But the most important part of the relationship between DuPont and General Motors has to do with accounting. One of the commercials issued an internal report in which he proposed a formula on the return on investment, which is still known today as the DuPont Formula, and which over time has become the famous ROE, or return on capital. This formula represented a giant step in the evolution of companies, which only measured sales and costs, laying the foundations of modern management.
Despite diversification, war efforts remained key for the company. Nonetheless, wars were a testing ground for their new products. They were suppliers to the US of products for wheels, parachutes … and, of course, gunpowder. In addition, during that time, they participated in the Manhattan Project for the development of the atomic bomb, with the construction of facilities.
Entry into the oil business with the purchase of Conoco
The next big step for the company occurred in the 1980s, when it entered the oil business with the purchase of Conoco. That operation, which then became the largest merger in history, ensured DuPont’s access to the supply of oil, essential to produce its products. It was key, for example, in the launch of its stain-resistant rugs, which became the best-selling in the United States.
In 1999, DuPont sold its stake in Conoco, and entered a new business era with the purchase of a hybrid corn seed producer, becoming one of the largest producers of hybrid and genetically modified plants in the world.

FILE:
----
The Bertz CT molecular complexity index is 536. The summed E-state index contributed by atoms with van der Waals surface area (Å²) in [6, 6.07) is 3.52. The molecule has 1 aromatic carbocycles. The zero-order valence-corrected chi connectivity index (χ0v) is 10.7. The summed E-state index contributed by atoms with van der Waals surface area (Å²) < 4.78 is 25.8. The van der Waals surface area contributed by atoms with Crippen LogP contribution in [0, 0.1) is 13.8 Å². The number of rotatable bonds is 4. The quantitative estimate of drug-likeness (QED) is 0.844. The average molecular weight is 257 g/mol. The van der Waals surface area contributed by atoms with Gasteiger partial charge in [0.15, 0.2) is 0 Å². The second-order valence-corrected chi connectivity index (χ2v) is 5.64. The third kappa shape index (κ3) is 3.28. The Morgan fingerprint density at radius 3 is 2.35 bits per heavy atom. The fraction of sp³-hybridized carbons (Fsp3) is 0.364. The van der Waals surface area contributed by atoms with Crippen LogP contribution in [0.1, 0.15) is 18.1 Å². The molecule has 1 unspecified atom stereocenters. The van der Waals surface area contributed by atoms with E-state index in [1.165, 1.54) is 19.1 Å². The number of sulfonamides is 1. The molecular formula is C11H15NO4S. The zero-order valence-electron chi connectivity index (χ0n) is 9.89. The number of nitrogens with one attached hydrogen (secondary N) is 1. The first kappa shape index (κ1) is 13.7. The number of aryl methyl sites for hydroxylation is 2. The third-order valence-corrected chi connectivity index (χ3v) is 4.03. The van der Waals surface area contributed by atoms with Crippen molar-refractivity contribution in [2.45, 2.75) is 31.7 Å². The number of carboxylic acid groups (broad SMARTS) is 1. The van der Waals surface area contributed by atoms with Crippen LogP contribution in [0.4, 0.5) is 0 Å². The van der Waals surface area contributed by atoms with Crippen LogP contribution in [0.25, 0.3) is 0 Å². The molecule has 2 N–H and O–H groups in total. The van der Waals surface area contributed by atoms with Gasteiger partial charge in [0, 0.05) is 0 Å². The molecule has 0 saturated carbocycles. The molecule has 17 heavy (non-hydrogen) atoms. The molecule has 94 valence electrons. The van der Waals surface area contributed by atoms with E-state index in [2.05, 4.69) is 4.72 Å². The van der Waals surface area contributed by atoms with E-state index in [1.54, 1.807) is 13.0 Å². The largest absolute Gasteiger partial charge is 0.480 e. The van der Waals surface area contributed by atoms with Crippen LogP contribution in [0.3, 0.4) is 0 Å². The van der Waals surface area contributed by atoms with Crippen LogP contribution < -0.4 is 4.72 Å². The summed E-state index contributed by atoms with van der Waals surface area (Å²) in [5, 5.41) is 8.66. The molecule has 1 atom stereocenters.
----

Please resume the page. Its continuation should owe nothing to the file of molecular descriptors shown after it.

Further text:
In the early years of the 20th century, it sold or spun off some of its main businesses.
The merger with the Dow Chemical Company, America’s other great chemist, was the last big change. The process is completed in 2017, and results in a new company, valued at $ 130 billion. The board of directors of both companies decides to separate the group into three independent listed companies, each specialized in one field: an agricultural company, called Corteva; one of science of materials, plastics and other chemicals, which is Dow; and another for specialized products, which is DuPont. The latter includes everything related to nutrition, health, electronics, communications, and security and protection.
In a history of more than 200 years, DuPont has not been without controversy. The most important is surely that of C-8, a product used to obtain Teflon, and for which it was denounced for hiding its effects: it is a carcinogenic material, which can cause malformations in pregnancy and other health problems. He had to pay millions of dollars in fines and compensation.
It was also, together with General Motors, the creator and maximum producer of CFCs, a family of substances that are harmful to the ozone layer. They also had to face another controversy over the pressure they exerted on a publishing house to prevent the distribution of a book (‘Dupont, behind the nylon curtain’), which criticized the role of the Du Pont family in American society.
In addition to numerous allegations throughout history of pricing on different products.
Almost 220 years later, DuPont maintains its headquarters in Wilmington, the same place where it was founded. It employs almost 100,000 people around the world, many of them scientists and engineers. And it has been key in business history, for better and for worse.